The routine was as follows: I would arrive around noon and set up the equipment. It was then allowed to run quietly in the empty house for as long as possible, with Nicholas out of the house for as much as two hours. When we returned, the chart-records were found to be free from artefacts. The afternoons were used for exposures of about two hours each. On several afternoons the suspended latchkeys spontaneously bent to and fro, and ultimately fractured.

The latchkeys were suspended in various configurations with respect to Nicholas, as described in the caption to Figure 5.1. There were four configurations with two latchkeys: equidistant horizontal, signified by the caption EH; radial horizontal, signified by RH (here the two keys were on a horizontal line stretching radially from Nicholas); opposite horizontal, OH (in which they were horizontal and at directly opposite sides of Nicholas); and vertical, V, in which one latchkey was directly above the other, at the position shown.
When three latchkeys were used they were mounted in the radial-horizontal-vertical configuration, RHV. The three keys defined a vertical plane stretching radially outward from Nicholas.
For the most rigorous experimentation it would be necessary to change from one configuration to another in a random way, possibly after every signal event or even at randomly selected times. Such procedures would cause considerable disturbance in the living-area and of course could not be concealed from Nicholas. I decided that he should know what the configurations were; no attempt would be made to screen the sensors from view; but the decisions as to when to change the configurations would be made by me, usually after a small number of events. This would not be a completely random procedure, but regularity in the changes was carefully avoided. In later sessions I made efforts to induce Nicholas to learn to induce synchronous signals in each configuration; when he achieved success, the configuration would be changed; ultimately a change would take place after every three events. These procedures were followed because of my increasing certainty that the configurations were matters to which Nicholas would probably react differently at each session; at first he did not express much interest in what configuration was being offered; but in the end he was motivated to try as hard as he could to produce the maximum ‘control’ over the sensors in each configuration. This ‘control’ was understood to be the production of synchronized signals on more than one sensor.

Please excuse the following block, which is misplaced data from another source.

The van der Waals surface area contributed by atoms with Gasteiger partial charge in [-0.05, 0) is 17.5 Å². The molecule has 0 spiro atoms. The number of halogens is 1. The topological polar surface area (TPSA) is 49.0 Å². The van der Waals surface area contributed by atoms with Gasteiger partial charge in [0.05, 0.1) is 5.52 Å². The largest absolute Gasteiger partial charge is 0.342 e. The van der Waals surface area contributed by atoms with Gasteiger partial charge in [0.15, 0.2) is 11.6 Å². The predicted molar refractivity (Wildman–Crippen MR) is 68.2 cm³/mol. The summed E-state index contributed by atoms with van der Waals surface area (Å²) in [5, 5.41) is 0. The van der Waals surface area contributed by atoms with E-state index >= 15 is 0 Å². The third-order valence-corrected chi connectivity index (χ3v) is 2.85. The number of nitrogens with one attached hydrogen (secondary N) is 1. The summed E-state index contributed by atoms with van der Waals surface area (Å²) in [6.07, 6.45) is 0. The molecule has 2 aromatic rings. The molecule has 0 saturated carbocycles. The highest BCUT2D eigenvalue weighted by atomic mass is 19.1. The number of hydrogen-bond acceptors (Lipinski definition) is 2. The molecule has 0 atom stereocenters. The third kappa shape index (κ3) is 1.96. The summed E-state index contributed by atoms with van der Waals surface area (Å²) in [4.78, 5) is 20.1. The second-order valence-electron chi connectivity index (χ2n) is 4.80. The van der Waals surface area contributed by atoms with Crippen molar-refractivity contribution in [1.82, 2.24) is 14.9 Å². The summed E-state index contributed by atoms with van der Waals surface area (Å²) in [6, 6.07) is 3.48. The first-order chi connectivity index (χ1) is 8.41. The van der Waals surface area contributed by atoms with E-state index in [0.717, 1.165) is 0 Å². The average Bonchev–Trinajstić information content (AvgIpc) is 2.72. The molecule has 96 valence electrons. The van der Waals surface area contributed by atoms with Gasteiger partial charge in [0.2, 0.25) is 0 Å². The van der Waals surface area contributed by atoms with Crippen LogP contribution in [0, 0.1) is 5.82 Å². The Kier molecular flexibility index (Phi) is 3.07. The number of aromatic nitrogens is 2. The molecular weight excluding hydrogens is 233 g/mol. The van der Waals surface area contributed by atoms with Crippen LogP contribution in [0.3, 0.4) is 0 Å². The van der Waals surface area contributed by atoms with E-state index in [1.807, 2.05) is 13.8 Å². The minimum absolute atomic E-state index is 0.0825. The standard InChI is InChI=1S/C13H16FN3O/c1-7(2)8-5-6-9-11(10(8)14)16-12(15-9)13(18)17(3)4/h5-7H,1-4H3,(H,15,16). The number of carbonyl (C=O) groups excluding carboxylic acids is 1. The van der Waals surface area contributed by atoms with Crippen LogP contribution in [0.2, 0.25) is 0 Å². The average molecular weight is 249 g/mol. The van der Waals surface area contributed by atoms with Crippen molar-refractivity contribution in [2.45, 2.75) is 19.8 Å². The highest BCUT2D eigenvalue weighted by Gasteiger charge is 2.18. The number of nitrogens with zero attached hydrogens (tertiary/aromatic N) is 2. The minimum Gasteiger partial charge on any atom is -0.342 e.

Table 5.1 Classification of events in Nicholas Williams sessions A-G
Configurations: EH, equidistant horizontal; RH, radial horizontal; V, vertical; RHV three sensors, radial horizontal and vertical with two vertical sensors closest to subject; 30°, inclination of subject to line joining two horizontal sensors (90° would represent EH); Up, subject upstairs, sensors downstairs; OH, opposite horizontal; RHS, radial horizontal with one sensor screened; OHS, opposite horizontal with perspex screen over fine sensor.
Synchronization classifications: U1, 2, signal unique on 1 or 2; S. synchronous; NS, non-synchronous; SS, signals on one sensor suppressed (small magnitude), but still synchronous.
Session Date (1976) Designation Configuration Synchronization Range (mV) Remarks
A 9 Mar 1 ~EH U1 0.1  
    2 ~EH NS 0.1  
    3 ~EH S 0.1  
    4 ~EH S 0.1  
B 18 Mar 1 30° S 0.1  
    2 30° NS 0.1  
    3 30° NS 0.1  
    4 30° S 0.1  
    5 30° U2 0.1  
    6 30° S 0.1  
    7 30° NS 0.1  
    8 Up S 0.1  
    8a 30° U2 0.1